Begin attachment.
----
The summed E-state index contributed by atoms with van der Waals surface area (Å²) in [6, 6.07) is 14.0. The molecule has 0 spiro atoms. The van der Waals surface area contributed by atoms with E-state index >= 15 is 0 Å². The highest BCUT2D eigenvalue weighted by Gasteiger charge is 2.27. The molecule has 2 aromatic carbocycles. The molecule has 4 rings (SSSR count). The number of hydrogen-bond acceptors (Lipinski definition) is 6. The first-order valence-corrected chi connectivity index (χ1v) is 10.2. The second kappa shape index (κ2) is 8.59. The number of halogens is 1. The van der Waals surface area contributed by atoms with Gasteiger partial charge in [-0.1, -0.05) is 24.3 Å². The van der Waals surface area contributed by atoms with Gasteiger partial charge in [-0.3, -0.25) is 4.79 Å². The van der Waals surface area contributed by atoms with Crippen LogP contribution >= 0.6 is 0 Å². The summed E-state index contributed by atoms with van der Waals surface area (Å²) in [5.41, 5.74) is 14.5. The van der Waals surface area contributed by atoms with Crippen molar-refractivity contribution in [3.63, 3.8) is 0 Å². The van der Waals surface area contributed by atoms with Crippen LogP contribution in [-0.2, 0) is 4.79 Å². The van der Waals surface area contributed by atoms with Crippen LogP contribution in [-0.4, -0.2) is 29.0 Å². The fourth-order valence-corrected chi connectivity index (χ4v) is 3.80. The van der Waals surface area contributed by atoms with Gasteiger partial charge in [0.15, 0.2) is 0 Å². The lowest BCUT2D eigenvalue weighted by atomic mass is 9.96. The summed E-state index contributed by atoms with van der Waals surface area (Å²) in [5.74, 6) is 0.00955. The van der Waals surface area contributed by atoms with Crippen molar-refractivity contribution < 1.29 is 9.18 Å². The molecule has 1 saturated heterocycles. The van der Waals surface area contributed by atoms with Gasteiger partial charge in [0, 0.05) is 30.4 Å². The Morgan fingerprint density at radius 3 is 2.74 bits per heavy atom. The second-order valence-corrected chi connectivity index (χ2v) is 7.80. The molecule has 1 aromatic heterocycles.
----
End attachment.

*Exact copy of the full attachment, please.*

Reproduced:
The summed E-state index contributed by atoms with van der Waals surface area (Å²) in [6, 6.07) is 14.0. The molecule has 0 spiro atoms. The van der Waals surface area contributed by atoms with E-state index >= 15 is 0 Å². The highest BCUT2D eigenvalue weighted by Gasteiger charge is 2.27. The molecule has 2 aromatic carbocycles. The molecule has 4 rings (SSSR count). The number of hydrogen-bond acceptors (Lipinski definition) is 6. The first-order valence-corrected chi connectivity index (χ1v) is 10.2. The second kappa shape index (κ2) is 8.59. The number of halogens is 1. The van der Waals surface area contributed by atoms with Gasteiger partial charge in [-0.1, -0.05) is 24.3 Å². The van der Waals surface area contributed by atoms with Gasteiger partial charge in [-0.3, -0.25) is 4.79 Å². The van der Waals surface area contributed by atoms with Crippen LogP contribution >= 0.6 is 0 Å². The summed E-state index contributed by atoms with van der Waals surface area (Å²) in [5.41, 5.74) is 14.5. The van der Waals surface area contributed by atoms with Crippen molar-refractivity contribution in [3.63, 3.8) is 0 Å². The van der Waals surface area contributed by atoms with Crippen LogP contribution in [-0.2, 0) is 4.79 Å². The van der Waals surface area contributed by atoms with Crippen LogP contribution in [-0.4, -0.2) is 29.0 Å². The fourth-order valence-corrected chi connectivity index (χ4v) is 3.80. The van der Waals surface area contributed by atoms with Gasteiger partial charge in [0.15, 0.2) is 0 Å². The lowest BCUT2D eigenvalue weighted by atomic mass is 9.96. The summed E-state index contributed by atoms with van der Waals surface area (Å²) in [5.74, 6) is 0.00955. The van der Waals surface area contributed by atoms with Crippen molar-refractivity contribution < 1.29 is 9.18 Å². The molecule has 1 saturated heterocycles. The van der Waals surface area contributed by atoms with Gasteiger partial charge in [0, 0.05) is 30.4 Å². The Morgan fingerprint density at radius 3 is 2.74 bits per heavy atom. The second-order valence-corrected chi connectivity index (χ2v) is 7.80. The molecule has 1 aromatic heterocycles.